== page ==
Hey, Korea...
 

Imagine crossing a bully whippet with a Chinese Crested, Xoloitzquintle, or Peruvian Inca Orchid. If the resulting image made you wet your pants in a combination of fear, WTF, and awesome, our work here is done.

Tomorrow: Hello kitty...with straaange ears.

Monday, March 28, 2011

Freak Week II: Great Danes.

First of all...

HAPPY BIRTHDAY, LADY GAGA! 















Seriously, Monster Monster, you have inspired me SO much, especially recently. Without you, my life would not even have direction. Freak Week is for you. A whole fantasy universe is for you. The one thing I will not do for you is get a Facebook. If you see this, let me know. Happy birthday!

That said, it seems like not many people have noticed the two Harlequin Great Danes appearing in several of Lady Gaga's videos. Prior to "Born This Way," almost all of Gaga's videos (with the exceptions of "Alejandro," "Just Dance," and "Beautiful, Dirty, Rich") had at least one Great Dane somewhere. Their names were Lava and Rumpus; Rumpus died in October of 2009. They are not technically Gaga's dogs and truly belong to this California breeder. Lava and Rumpus were most obvious in the videos for "Poker Face" and "Telephone" (in which Lava unfortunately gets poisoned along with the rest of the diner).

Fame: It lets one kill puppies and still be A-OK.











Lady Gaga has since changed her mascot to a unicorn. Nothing wrong with that; it's just harder to write an entry on (although the okapi and narwhal entries have some things to say about unicorns). Animals in show business are so underrated, especially when they're odd like Danes. 

Great Danes are an excellent example of exactly how versatile the canine genome is. At first glance, one would never expect that a Great Dane and a Chihuahua could be the same species; it was just luck of the draw that dogs were so versatile. There are an endless amount of mutations to play with in Canis lupus familiaris that took millennia of breeding to flesh out. One of those was, of course, for size.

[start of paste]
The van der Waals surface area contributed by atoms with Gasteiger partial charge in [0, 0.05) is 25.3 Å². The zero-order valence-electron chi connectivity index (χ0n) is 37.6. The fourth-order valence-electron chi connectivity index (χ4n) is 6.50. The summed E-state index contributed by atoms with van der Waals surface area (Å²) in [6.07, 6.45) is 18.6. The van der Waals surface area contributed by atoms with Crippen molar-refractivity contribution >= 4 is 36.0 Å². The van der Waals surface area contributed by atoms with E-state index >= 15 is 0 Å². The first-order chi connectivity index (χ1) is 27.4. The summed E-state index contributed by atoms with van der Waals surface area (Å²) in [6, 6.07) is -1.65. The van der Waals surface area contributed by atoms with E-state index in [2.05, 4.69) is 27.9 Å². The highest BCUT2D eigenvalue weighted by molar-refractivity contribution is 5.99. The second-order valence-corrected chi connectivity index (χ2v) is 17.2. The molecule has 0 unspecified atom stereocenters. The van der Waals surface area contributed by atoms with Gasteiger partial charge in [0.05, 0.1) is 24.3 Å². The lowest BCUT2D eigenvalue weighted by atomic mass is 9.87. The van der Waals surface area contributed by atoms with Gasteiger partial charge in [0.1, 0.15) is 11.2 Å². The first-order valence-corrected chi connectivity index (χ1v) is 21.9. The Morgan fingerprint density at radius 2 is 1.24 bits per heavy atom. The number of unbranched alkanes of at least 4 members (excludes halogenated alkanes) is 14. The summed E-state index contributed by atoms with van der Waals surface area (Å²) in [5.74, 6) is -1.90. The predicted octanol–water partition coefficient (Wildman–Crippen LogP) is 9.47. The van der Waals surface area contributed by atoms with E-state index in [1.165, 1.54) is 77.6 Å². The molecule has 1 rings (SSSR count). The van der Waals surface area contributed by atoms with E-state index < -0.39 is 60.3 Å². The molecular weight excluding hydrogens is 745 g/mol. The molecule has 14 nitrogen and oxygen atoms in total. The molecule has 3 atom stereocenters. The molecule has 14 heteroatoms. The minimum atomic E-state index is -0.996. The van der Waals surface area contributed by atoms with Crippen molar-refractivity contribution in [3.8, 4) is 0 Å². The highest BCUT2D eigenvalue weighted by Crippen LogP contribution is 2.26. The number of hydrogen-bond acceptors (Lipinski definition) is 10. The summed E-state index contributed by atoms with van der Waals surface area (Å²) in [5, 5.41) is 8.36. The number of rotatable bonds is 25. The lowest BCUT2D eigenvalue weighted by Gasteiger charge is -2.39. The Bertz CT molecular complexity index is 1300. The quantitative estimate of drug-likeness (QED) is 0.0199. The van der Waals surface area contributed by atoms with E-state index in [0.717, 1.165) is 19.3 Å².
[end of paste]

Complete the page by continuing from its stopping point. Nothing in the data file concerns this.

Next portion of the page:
Great Danes are big. The longest on record is 7.2 feet from head to tail and 3.5 feet (slightly over a meter) at the withers (shoulder height). These dimensions do not really convey how big Great Danes are. We could swap numbers all day, but there is nothing like being in the same room with a dog as big as a pony. Figures do not properly convey how big that is.

Danes are large working dogs, but have also been bred for a regal, elegant appearance and a docile temperament. They are excellent with people and other pets alike. Attacks from this breed are very rare. This has loaned them the nickname "the Apollo of all breeds"- in short, a dog so magnificent that it can be compared to the divine.



















Even the divine need flaws, and the Great Dane has them in spades. They have been bred so extensively for size that, like many large dog breeds, they have a tendency towards a nasty stomach disease called gastric dilatation vulvosis (GDV). In GDV, the stomach twists upon itself; this warrants immediate surgery. The usual prescription for preventing this in Danes is to tack the stomach onto the right side of the abdominal wall. No wonder the little puppy above looks so sad.

GDV is just the tip of the iceberg. Danes also have a history of heart conditions which have no reliable prevention method. This barrage of problems leads to a shorter lifespan in Danes than other dogs - approx 6.5-7 years. The name "Heartbreak breed" is more than apt. Poor Rumpus probably got killed off by one of the many breed disorders associated with being a Dane.

By the way, Danes have naturally floppy ears...and usually aren't this white.


Gaga's Harlequin Danes have one more problem to add to the list: Every white dog breed in existence is prone to deafness and poor eyesight. Melanin (black pigment) does a lot in mammals. Parts without black pigment, specifically the ears and eyes, are prone to burning and generally not functioning well. Mammalian ears need melanin to hear properly. If a dog is white around the ears or eyes, it may be deaf, blind, or both. It is strange to hear a deaf dog bark.



Despite all their heritable issues, Danes have left their pawprint on popular culture. Comic dog Marmaduke is a Great Dane. So is the ever-lovable Scooby-Doo. The Hound of the Baskervilles has always been a Great Dane in films. Gaga's dogs are in very good company; it's such a shame that her unicorn invokes images of My Little Pony, Lisa Frank, and CHAARRRLLIIIEEEE.